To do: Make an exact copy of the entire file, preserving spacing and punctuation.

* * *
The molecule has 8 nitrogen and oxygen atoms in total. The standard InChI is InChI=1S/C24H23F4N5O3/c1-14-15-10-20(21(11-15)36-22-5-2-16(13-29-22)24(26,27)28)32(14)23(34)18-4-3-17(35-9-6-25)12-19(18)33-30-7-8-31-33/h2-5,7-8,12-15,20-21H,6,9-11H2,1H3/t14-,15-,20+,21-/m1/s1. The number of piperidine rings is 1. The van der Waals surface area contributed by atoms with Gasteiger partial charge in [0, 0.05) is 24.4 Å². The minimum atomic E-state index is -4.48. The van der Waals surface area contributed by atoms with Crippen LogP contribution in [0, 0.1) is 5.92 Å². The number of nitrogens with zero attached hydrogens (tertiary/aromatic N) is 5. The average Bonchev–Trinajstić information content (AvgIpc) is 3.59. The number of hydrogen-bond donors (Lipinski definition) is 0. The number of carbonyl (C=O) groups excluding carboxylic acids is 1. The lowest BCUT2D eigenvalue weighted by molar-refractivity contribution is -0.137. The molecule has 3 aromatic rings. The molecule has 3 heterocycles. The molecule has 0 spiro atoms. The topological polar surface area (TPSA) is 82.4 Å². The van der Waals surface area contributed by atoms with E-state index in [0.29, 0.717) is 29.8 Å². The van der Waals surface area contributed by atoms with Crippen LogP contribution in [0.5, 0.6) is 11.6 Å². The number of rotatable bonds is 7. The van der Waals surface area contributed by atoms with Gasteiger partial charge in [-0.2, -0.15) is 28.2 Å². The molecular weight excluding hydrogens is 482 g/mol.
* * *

The molecule has 8 nitrogen and oxygen atoms in total. The standard InChI is InChI=1S/C24H23F4N5O3/c1-14-15-10-20(21(11-15)36-22-5-2-16(13-29-22)24(26,27)28)32(14)23(34)18-4-3-17(35-9-6-25)12-19(18)33-30-7-8-31-33/h2-5,7-8,12-15,20-21H,6,9-11H2,1H3/t14-,15-,20+,21-/m1/s1. The number of piperidine rings is 1. The van der Waals surface area contributed by atoms with Gasteiger partial charge in [0, 0.05) is 24.4 Å². The minimum atomic E-state index is -4.48. The van der Waals surface area contributed by atoms with Crippen LogP contribution in [0, 0.1) is 5.92 Å². The number of nitrogens with zero attached hydrogens (tertiary/aromatic N) is 5. The average Bonchev–Trinajstić information content (AvgIpc) is 3.59. The number of hydrogen-bond donors (Lipinski definition) is 0. The number of carbonyl (C=O) groups excluding carboxylic acids is 1. The lowest BCUT2D eigenvalue weighted by molar-refractivity contribution is -0.137. The molecule has 3 aromatic rings. The molecule has 3 heterocycles. The molecule has 0 spiro atoms. The topological polar surface area (TPSA) is 82.4 Å². The van der Waals surface area contributed by atoms with E-state index in [0.29, 0.717) is 29.8 Å². The van der Waals surface area contributed by atoms with Crippen LogP contribution in [0.5, 0.6) is 11.6 Å². The number of rotatable bonds is 7. The van der Waals surface area contributed by atoms with Gasteiger partial charge in [-0.2, -0.15) is 28.2 Å². The molecular weight excluding hydrogens is 482 g/mol.